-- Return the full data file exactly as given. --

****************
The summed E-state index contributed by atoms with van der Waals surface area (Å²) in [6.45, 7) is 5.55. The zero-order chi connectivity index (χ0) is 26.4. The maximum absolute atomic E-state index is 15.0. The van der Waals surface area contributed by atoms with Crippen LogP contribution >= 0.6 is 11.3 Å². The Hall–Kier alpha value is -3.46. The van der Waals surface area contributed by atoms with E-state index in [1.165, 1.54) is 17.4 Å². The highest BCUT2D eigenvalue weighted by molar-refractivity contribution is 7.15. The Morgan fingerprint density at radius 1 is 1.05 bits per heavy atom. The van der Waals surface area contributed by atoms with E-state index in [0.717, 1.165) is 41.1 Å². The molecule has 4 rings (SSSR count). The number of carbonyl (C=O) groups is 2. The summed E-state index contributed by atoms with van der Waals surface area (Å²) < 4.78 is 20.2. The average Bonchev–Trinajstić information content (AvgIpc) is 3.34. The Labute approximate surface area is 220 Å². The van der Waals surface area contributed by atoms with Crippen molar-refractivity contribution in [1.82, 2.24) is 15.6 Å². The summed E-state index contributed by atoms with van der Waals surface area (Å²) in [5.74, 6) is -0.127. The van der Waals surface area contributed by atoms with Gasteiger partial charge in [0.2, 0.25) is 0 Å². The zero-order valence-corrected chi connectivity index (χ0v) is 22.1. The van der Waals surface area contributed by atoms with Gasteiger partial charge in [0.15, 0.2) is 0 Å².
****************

The summed E-state index contributed by atoms with van der Waals surface area (Å²) in [6.45, 7) is 5.55. The zero-order chi connectivity index (χ0) is 26.4. The maximum absolute atomic E-state index is 15.0. The van der Waals surface area contributed by atoms with Crippen LogP contribution >= 0.6 is 11.3 Å². The Hall–Kier alpha value is -3.46. The van der Waals surface area contributed by atoms with E-state index in [1.165, 1.54) is 17.4 Å². The highest BCUT2D eigenvalue weighted by molar-refractivity contribution is 7.15. The Morgan fingerprint density at radius 1 is 1.05 bits per heavy atom. The van der Waals surface area contributed by atoms with E-state index in [0.717, 1.165) is 41.1 Å². The molecule has 4 rings (SSSR count). The number of carbonyl (C=O) groups is 2. The summed E-state index contributed by atoms with van der Waals surface area (Å²) < 4.78 is 20.2. The average Bonchev–Trinajstić information content (AvgIpc) is 3.34. The Labute approximate surface area is 220 Å². The van der Waals surface area contributed by atoms with Crippen molar-refractivity contribution in [1.82, 2.24) is 15.6 Å². The summed E-state index contributed by atoms with van der Waals surface area (Å²) in [5.74, 6) is -0.127. The van der Waals surface area contributed by atoms with Gasteiger partial charge in [0.2, 0.25) is 0 Å². The zero-order valence-corrected chi connectivity index (χ0v) is 22.1. The van der Waals surface area contributed by atoms with Gasteiger partial charge in [0.15, 0.2) is 0 Å².